In python, does the built-in function tuple([iterable]) create a tuple object and fill it with copies of the elements of "iterable", or does it create a tuple containing references to the already existing objects of "iterable"?

4 Answers 4


tuple will iterate the sequence and copy the values. The underlying sequence will be not stored to actually keep the values, but the tuple representation will replace it. So yes, the conversion to a tuple is actual work and not just some nesting of another type.

You can see this happening when converting a generator:

>>> def gen ():
        for i in range(5):
            yield i
>>> g = gen()
>>> g
<generator object gen at 0x00000000030A9B88>
>>> tuple(g)
(0, 1, 2, 3, 4)

As you can see, the generator is immediately iterated, making the values generate. Afterwards, the tuple is self-contained, and no reference to the original source is kept. For reference, list() behaves in exactly the same way but creates a list instead.

The behaviour that 275365 pointed out (in the now deleted answer) is the standard copying behaviour of Python values. Because everything in Python is an object, you are essentially only working with references. So when references are copied, the underlying object is not copied. The important bit is that non-mutable objects will be recreated whenever their value changes which will not update all previously existing references but just the one reference you are currently changing. That’s why it works like this:

>>> source = [[1], [2], [3]]
>>> tpl = tuple(source)
>>> tpl
([1], [2], [3])
>>> tpl[0].append(4)
>>> tpl
([1, 4], [2], [3])
>>> source
[[1, 4], [2], [3]]

tpl still contains a reference to the original objects within the source list. As those are lists, they are mutable. Changing a mutable list anywhere will not invalidate the references that exist to that list, so the change will appear in both source and tpl. The actual source list however is only stored in source, and tpl has no reference to it:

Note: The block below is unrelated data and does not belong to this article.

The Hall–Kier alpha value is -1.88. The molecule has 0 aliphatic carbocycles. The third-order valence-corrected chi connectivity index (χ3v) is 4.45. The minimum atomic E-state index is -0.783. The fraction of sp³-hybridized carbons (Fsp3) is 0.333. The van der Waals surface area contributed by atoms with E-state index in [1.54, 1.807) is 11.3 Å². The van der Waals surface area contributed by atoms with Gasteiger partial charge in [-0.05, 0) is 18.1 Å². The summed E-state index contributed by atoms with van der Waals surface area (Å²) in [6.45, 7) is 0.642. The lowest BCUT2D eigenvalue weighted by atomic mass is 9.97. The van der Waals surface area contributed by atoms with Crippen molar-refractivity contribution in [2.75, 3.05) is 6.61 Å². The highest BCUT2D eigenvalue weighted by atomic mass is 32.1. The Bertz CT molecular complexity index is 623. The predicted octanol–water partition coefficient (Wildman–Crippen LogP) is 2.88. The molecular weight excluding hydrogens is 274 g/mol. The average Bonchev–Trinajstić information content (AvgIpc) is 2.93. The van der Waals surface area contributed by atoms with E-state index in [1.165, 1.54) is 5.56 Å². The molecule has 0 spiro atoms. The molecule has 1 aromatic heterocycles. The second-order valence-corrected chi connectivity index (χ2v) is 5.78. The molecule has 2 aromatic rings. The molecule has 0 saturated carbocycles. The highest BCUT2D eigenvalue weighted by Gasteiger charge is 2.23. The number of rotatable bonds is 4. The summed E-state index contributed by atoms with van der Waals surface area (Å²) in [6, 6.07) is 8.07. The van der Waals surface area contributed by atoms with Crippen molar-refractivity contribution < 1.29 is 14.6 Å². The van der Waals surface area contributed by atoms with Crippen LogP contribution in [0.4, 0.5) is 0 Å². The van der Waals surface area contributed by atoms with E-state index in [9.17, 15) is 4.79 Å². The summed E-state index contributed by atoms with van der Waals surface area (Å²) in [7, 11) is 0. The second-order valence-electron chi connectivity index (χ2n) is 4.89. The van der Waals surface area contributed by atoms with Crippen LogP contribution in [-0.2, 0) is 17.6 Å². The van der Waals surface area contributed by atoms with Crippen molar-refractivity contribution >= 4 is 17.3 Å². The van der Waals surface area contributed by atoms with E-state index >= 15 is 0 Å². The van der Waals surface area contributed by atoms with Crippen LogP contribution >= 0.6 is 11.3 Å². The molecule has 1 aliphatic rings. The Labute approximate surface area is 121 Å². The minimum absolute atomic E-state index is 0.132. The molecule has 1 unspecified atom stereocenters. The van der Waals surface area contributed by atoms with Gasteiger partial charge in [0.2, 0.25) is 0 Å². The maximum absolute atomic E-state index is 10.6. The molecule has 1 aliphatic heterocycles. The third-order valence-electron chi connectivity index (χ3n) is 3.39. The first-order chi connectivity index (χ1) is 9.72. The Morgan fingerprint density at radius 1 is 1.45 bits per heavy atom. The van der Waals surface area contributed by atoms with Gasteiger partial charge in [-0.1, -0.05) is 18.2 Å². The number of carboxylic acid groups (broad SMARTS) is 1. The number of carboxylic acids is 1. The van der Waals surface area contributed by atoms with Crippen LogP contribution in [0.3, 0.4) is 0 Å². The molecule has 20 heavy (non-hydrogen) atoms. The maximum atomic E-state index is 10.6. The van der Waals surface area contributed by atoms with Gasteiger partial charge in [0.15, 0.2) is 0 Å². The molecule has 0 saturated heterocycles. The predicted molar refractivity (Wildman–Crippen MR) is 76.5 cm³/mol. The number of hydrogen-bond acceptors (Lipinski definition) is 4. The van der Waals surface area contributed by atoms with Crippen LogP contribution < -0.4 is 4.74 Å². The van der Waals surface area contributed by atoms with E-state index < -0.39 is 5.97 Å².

>>> source.append(5)
>>> source
[[1, 4], [2], [3], 5]
>>> tpl
([1, 4], [2], [3])

Yes. I think answer to both of your questions are a "yes". When you create a new tuple from an existing iterable, it will simply copy each item and add it to the new tuple object you are creating. Since variables in python are actually names referencing objects, the new tuple you are creating will actually hold references to the same objects as the iterable.

I think this question on variable passing will be helpful.


tuple([iterables]) will create a tuple object with the reference of the iterable. But, if the iterable is a tuple then it will return the same object else it will create a new tuple object initialized from the iterable items.

>>> a = (1,2)
>>> b = tuple(a)
>>> a is b

>>> c = [1,2]
>>> d = tuple(c)
>>> c is d
>>> c[0] is d[0]
>>> c[1] is d[1]
>>> type(c), type(d)
(<type 'list'>, <type 'tuple'>)

It will not copy or deep-copy the elements:

a = [{"key": "value"}]
x = tuple(a)
print x #=> ({"key": "value"},)
a[0]["key"] = "fish"
print x #=> ({"key": "fish"},)

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